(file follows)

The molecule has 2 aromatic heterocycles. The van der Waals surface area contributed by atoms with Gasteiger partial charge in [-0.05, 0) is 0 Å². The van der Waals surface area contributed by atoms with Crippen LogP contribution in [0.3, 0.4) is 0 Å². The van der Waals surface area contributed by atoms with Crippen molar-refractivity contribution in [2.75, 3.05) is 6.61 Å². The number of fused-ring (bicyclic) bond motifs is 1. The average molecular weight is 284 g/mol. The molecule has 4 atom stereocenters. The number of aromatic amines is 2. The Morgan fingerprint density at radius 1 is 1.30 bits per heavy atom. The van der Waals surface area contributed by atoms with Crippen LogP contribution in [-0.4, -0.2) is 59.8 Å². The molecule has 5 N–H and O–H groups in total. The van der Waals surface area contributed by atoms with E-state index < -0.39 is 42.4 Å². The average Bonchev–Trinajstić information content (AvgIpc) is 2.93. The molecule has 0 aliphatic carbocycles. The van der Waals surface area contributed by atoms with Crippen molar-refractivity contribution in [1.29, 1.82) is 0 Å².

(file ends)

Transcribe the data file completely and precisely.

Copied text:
The molecule has 2 aromatic heterocycles. The van der Waals surface area contributed by atoms with Gasteiger partial charge in [-0.05, 0) is 0 Å². The van der Waals surface area contributed by atoms with Crippen LogP contribution in [0.3, 0.4) is 0 Å². The van der Waals surface area contributed by atoms with Crippen molar-refractivity contribution in [2.75, 3.05) is 6.61 Å². The number of fused-ring (bicyclic) bond motifs is 1. The average molecular weight is 284 g/mol. The molecule has 4 atom stereocenters. The number of aromatic amines is 2. The Morgan fingerprint density at radius 1 is 1.30 bits per heavy atom. The van der Waals surface area contributed by atoms with Crippen LogP contribution in [-0.4, -0.2) is 59.8 Å². The molecule has 5 N–H and O–H groups in total. The van der Waals surface area contributed by atoms with E-state index < -0.39 is 42.4 Å². The average Bonchev–Trinajstić information content (AvgIpc) is 2.93. The molecule has 0 aliphatic carbocycles. The van der Waals surface area contributed by atoms with Crippen molar-refractivity contribution in [1.29, 1.82) is 0 Å².